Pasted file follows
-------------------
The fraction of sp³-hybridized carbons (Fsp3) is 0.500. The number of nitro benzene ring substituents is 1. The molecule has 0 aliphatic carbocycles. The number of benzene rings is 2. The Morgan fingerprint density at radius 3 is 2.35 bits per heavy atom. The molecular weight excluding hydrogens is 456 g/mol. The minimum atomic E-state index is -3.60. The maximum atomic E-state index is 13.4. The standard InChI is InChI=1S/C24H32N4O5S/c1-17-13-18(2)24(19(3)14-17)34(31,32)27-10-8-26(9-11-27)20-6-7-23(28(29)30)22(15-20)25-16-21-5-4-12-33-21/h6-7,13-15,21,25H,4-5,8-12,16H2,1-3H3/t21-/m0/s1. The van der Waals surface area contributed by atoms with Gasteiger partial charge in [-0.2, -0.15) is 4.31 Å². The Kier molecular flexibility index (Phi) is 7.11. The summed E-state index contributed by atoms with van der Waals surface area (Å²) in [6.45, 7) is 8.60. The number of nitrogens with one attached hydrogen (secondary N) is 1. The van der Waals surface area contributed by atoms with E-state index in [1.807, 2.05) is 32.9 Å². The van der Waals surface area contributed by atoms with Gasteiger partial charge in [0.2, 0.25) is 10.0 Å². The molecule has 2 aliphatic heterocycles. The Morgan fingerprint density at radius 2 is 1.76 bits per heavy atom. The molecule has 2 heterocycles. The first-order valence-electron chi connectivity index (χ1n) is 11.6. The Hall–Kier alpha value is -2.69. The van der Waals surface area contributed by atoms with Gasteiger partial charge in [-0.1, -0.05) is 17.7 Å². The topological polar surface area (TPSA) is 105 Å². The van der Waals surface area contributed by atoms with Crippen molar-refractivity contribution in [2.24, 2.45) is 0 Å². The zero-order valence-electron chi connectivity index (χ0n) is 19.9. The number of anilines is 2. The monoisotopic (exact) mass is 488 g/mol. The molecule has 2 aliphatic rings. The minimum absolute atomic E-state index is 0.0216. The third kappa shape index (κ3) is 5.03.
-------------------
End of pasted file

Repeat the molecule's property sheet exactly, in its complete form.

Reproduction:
The fraction of sp³-hybridized carbons (Fsp3) is 0.500. The number of nitro benzene ring substituents is 1. The molecule has 0 aliphatic carbocycles. The number of benzene rings is 2. The Morgan fingerprint density at radius 3 is 2.35 bits per heavy atom. The molecular weight excluding hydrogens is 456 g/mol. The minimum atomic E-state index is -3.60. The maximum atomic E-state index is 13.4. The standard InChI is InChI=1S/C24H32N4O5S/c1-17-13-18(2)24(19(3)14-17)34(31,32)27-10-8-26(9-11-27)20-6-7-23(28(29)30)22(15-20)25-16-21-5-4-12-33-21/h6-7,13-15,21,25H,4-5,8-12,16H2,1-3H3/t21-/m0/s1. The van der Waals surface area contributed by atoms with Gasteiger partial charge in [-0.2, -0.15) is 4.31 Å². The Kier molecular flexibility index (Phi) is 7.11. The summed E-state index contributed by atoms with van der Waals surface area (Å²) in [6.45, 7) is 8.60. The number of nitrogens with one attached hydrogen (secondary N) is 1. The van der Waals surface area contributed by atoms with E-state index in [1.807, 2.05) is 32.9 Å². The van der Waals surface area contributed by atoms with Gasteiger partial charge in [0.2, 0.25) is 10.0 Å². The molecule has 2 aliphatic heterocycles. The Morgan fingerprint density at radius 2 is 1.76 bits per heavy atom. The molecule has 2 heterocycles. The first-order valence-electron chi connectivity index (χ1n) is 11.6. The Hall–Kier alpha value is -2.69. The van der Waals surface area contributed by atoms with Gasteiger partial charge in [-0.1, -0.05) is 17.7 Å². The topological polar surface area (TPSA) is 105 Å². The van der Waals surface area contributed by atoms with Crippen molar-refractivity contribution in [2.24, 2.45) is 0 Å². The zero-order valence-electron chi connectivity index (χ0n) is 19.9. The number of anilines is 2. The monoisotopic (exact) mass is 488 g/mol. The molecule has 2 aliphatic rings. The minimum absolute atomic E-state index is 0.0216. The third kappa shape index (κ3) is 5.03.